Do we really need to eat organic?
Well here is a hot topic – I get questions all the time on whether or not paying more for organic food is worth it. So, I thought it might be helpful for me to break it down here with a bit more detail than I can give in a short conversational answer.
Let’s start with Roundup.
You may be familiar with Roundup, it’s commonly sprayed on lawns for weed control. Unfortunately for us, it’s deemed “safe” to use in our front yards as well as on most crops. Roundup, also known as glyphosate, is marketed as an herbicide (weed-killer), although it was originally patented as an antibiotic. That means in studies, glyphosate killed bacteria and weeds by binding up minerals so they can’t use them.
[Binding up minerals makes glyphosate a broad herbicide that kills most plants, meaning many crops have needed to become more resistant to continue using lots of it – enter genetic modification – a point for another time, but I wanted to draw some attention to it here.]
Now, knowing that glyphosate is a broad-spectrum antibiotic, can you think of any negative impacts this could have on us? For one, antibiotic resistance is becoming more of a problem every day, making bacterial infections more difficult to treat with antibiotics. Another huge issue here is that the diversity of our microbiome is VITAL to our health (have you seen the news about probiotics being awesome for us in the last few years??). If we’re eating produce and grains that have been grown with multiple exposures to glyphosate and we’re putting those food sources directly into our stomachs, it’s highly likely that we’re going to experience antibiotic effects from them on some level. Given what we know about our naturally beneficial bacteria’s effects on our gut function, mood, immune system, vitamin absorption, and metabolism, this is a bad thing.
I don’t want to belabor this article with the harms of glyphosate, but here is a few of the other effects it has on the body:
Mimics glycine, an important amino acid necessary for DNA replication and building collagen. Glyphosate is then used by the body to build collagen that has very low integrity and leads to easily damaged skin (think stretch marks and wrinkles).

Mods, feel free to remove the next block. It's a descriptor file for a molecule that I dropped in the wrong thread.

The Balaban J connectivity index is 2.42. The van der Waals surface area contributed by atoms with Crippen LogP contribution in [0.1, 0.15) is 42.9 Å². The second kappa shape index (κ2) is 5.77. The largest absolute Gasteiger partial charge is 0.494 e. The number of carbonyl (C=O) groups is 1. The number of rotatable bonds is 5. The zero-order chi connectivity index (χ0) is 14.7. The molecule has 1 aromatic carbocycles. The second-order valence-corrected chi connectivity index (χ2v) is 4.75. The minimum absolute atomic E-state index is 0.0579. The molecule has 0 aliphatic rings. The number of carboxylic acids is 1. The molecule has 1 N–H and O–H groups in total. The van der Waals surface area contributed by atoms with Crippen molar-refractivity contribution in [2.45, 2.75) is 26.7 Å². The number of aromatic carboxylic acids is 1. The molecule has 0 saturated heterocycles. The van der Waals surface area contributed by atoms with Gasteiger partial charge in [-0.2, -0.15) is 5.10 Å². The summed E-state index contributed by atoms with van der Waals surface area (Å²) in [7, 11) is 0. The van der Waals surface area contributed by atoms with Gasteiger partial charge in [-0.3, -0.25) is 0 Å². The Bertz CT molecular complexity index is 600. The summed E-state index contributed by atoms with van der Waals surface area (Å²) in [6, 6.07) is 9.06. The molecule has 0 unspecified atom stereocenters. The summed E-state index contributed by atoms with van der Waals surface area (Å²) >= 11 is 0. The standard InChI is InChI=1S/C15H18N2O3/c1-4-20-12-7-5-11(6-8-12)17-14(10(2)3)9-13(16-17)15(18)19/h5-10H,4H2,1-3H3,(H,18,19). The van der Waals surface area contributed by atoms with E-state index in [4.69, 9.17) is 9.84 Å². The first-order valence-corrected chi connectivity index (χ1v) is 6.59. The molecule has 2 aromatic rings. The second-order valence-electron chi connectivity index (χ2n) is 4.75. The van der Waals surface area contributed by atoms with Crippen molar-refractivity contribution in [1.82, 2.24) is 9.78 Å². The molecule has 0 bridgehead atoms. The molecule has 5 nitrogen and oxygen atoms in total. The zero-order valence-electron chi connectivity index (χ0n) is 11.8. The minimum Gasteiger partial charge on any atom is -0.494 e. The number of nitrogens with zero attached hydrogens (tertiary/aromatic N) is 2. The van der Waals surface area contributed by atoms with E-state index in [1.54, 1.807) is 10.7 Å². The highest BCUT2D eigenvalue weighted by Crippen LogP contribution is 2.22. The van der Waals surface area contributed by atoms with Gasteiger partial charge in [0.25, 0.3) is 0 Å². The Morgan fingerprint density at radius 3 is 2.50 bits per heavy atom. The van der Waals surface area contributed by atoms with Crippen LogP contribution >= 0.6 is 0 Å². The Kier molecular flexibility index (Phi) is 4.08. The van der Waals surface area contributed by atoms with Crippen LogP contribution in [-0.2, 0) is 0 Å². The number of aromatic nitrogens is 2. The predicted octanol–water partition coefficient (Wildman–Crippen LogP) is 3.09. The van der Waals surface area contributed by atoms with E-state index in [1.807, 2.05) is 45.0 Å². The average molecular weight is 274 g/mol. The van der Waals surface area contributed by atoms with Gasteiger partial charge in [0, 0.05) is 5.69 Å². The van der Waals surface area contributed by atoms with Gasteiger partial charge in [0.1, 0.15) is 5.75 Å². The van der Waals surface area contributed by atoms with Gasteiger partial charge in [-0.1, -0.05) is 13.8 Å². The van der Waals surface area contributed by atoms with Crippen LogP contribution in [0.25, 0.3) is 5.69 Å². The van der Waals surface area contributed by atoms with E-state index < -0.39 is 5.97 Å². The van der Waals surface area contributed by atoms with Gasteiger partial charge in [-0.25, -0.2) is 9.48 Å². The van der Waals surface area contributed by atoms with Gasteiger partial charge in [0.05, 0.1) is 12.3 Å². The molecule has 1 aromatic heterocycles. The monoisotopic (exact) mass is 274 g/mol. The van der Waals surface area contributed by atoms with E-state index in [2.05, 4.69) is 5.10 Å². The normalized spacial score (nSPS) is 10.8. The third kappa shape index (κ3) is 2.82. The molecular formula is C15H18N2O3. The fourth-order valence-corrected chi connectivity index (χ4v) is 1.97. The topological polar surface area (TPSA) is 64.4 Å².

Linked to lymphoma and increased risk of spontaneous abortion and birth defects.
Endocrine disruption – meaning it either mimics or disrupts the function of our own hormones.
Let’s move on to some other types of agricultural chemicals.
Most commonly used pesticides are neurotoxins, so they target cell processes in nerve cells. Those processes usually involve sodium, potassium, and chloride channels that work to send electrical signals along nerve cells. By interrupting the function of those channels, insects lose function of their nervous system and die, making these pesticides pretty effective. However, those sodium, potassium, and chloride channels are exactly how our nerve cells function too. Of course, the required dose to kill an insect is exponentially smaller than the required dose to kill a human, but we know that various chemicals and toxins often accumulate in the body, so causing a problem for us over time is very possible and quite likely.
With all of the other environmental burden that our bodies deal with regularly (food preservatives, food dyes, plastics, heavy metals, industrial chemicals, etc), the repeated minor damage that pesticides can cause is not worth the trouble, in my opinion. The potential for these substances to cause severe damage is high, especially with how often they are used in our food system.
This is why I tell people that yes, organic is important.
Costa LG, Giordano G, Guizzetti M, Vitalone A. Neurotoxicity of pesticides: a brief review. Front Biosci 13 (2008) 1240-9.
Mesnage R, Defarge N, Spiroux de Vendomois J, Seralini G. Potential toxic effects of glyphosate and its commercial formulations below regulatory limits. Food Chem Toxicol (2015) 84: 133-53.
Samsel, A. & Seneff, S. Glyphosate, pathways to modern diseases IV: cancer and related pathologies. Journal of Biological Physics and Chemistry 15 (2015) 121–159.